the federal government over Geisinger and Doctor Long, under the
Norman and Robb standards, any claim premised upon the
alleged negligent diagnosis made by Geisinger and Long is barred
by the independent contractor exception to the FTCA.
B. Failure to Follow Recommended Course of Treatment
Borja also alleges that LSCI-Allenwood medical staff members
were negligent for their failure to follow a course of treatment
recommended by his privately retained specialist. Specifically,
the Plaintiff alleges that he retained Mark Lebwohl, M.D.,
Chairman of the Dermatology Department at the Mount Sinai Medical
Center, to undertake a review of his skin biopsy records. Doctor
Lebwohl concluded that the prior diagnosis of Plaintiff's
condition was incorrect and that he was actually suffering from
"prurigo nodularis." Record document no. 1, ¶ 9.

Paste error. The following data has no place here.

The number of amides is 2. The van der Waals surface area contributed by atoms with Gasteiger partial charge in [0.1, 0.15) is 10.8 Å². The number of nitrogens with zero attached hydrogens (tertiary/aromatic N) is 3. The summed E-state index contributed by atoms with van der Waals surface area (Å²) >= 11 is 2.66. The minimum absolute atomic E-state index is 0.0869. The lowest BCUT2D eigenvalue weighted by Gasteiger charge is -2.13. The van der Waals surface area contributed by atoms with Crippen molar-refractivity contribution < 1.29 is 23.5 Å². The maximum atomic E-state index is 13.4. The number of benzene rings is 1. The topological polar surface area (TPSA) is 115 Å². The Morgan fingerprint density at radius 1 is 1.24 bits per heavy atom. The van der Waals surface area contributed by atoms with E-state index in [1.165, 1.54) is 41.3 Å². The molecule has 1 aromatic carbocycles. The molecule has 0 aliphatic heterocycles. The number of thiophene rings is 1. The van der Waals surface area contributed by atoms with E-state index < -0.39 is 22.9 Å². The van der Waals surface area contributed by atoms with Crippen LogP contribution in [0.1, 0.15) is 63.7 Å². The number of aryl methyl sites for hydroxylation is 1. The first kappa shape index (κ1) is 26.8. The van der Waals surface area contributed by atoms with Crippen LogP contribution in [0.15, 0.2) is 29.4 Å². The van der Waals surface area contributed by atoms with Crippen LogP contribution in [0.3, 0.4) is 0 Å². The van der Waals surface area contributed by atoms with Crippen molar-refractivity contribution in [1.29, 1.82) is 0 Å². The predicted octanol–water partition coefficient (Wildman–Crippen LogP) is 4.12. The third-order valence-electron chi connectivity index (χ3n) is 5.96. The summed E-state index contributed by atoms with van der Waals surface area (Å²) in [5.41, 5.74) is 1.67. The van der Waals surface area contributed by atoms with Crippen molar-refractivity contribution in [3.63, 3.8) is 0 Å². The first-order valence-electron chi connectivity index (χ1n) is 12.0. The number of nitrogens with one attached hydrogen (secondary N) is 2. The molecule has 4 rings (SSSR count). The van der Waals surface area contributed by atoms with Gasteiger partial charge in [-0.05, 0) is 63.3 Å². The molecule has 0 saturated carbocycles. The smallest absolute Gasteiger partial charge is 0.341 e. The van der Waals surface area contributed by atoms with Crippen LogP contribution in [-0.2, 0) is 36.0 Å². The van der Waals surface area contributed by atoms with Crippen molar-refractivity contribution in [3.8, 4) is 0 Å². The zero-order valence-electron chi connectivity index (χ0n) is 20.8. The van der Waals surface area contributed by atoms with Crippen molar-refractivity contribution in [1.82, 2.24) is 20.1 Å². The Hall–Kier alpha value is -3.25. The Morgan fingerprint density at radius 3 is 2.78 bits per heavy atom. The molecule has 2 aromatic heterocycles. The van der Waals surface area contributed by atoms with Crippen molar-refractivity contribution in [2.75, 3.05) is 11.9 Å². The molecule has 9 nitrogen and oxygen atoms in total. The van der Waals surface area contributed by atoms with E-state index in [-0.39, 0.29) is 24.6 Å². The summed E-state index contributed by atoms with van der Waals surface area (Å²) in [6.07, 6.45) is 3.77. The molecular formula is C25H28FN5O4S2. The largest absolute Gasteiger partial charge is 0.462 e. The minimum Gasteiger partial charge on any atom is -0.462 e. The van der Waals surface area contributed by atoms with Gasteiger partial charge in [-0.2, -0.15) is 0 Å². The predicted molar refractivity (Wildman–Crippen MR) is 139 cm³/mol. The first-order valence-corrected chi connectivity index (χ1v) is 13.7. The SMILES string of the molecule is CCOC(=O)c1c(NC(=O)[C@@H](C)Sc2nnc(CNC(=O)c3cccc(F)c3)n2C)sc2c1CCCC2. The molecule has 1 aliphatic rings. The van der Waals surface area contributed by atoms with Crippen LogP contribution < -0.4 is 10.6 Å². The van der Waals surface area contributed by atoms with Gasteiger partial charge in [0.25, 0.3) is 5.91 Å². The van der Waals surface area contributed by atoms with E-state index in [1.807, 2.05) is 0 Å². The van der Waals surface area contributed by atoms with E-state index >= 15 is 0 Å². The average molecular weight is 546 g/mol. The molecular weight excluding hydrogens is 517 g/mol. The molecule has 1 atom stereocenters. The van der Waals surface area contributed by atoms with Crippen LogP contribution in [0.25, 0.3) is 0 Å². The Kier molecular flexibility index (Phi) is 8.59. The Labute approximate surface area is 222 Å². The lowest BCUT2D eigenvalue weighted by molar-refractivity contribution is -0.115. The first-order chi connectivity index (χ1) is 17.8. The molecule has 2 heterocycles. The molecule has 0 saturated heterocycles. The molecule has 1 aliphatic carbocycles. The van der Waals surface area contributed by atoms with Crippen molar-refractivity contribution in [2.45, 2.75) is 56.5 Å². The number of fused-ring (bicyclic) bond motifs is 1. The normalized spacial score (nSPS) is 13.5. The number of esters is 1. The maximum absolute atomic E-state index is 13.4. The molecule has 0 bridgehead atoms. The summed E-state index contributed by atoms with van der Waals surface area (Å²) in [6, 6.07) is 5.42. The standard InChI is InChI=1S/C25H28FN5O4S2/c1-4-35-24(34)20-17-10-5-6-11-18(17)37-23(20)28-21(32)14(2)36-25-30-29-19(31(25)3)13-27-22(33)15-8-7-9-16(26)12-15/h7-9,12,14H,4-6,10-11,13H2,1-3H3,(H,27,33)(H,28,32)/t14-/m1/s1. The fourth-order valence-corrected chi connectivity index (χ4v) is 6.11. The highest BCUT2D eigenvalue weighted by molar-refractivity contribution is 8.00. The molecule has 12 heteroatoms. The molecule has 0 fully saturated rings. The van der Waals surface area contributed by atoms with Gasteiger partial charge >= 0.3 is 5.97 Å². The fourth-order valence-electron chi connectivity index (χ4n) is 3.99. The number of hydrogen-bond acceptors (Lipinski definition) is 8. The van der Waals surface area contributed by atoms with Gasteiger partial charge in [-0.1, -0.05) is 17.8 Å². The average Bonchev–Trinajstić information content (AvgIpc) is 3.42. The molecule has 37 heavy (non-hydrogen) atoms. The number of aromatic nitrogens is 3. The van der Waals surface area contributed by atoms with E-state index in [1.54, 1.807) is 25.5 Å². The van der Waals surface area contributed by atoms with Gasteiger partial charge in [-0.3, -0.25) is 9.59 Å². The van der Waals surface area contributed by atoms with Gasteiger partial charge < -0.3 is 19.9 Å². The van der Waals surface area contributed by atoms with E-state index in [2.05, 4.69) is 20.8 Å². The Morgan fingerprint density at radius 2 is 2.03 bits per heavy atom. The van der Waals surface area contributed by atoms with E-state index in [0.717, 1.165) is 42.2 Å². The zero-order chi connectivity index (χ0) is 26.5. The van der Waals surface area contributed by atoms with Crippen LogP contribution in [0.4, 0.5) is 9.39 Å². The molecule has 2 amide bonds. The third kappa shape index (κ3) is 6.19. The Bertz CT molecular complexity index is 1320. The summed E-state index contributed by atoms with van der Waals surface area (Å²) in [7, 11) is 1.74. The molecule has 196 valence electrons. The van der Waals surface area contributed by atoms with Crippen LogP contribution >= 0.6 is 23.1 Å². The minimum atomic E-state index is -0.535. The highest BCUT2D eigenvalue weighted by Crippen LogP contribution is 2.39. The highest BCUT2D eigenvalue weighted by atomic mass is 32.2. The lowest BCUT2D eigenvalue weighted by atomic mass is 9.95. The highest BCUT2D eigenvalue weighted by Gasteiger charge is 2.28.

By letter dated July 31, 2002, Doctor Lebwohl recommended that
Borja be treated with an "intralesional injection of
corticosteroids and topical application of corticosteroids."
Id. Plaintiff asserts that Warden Gerlinski was immediately
notified of the contrary diagnosis and recommendation of a
different course of treatment. Borja contends that the failure of LSCI-Allenwood medical staff
to follow this new recommended course of treatment by a qualified
specialist constituted negligence.
Defendants acknowledge that Doctor Long spoke with Doctor
Lebwohl and as a result of their meeting recommended that
Plaintiff be given steroids for treatment. A second punch biopsy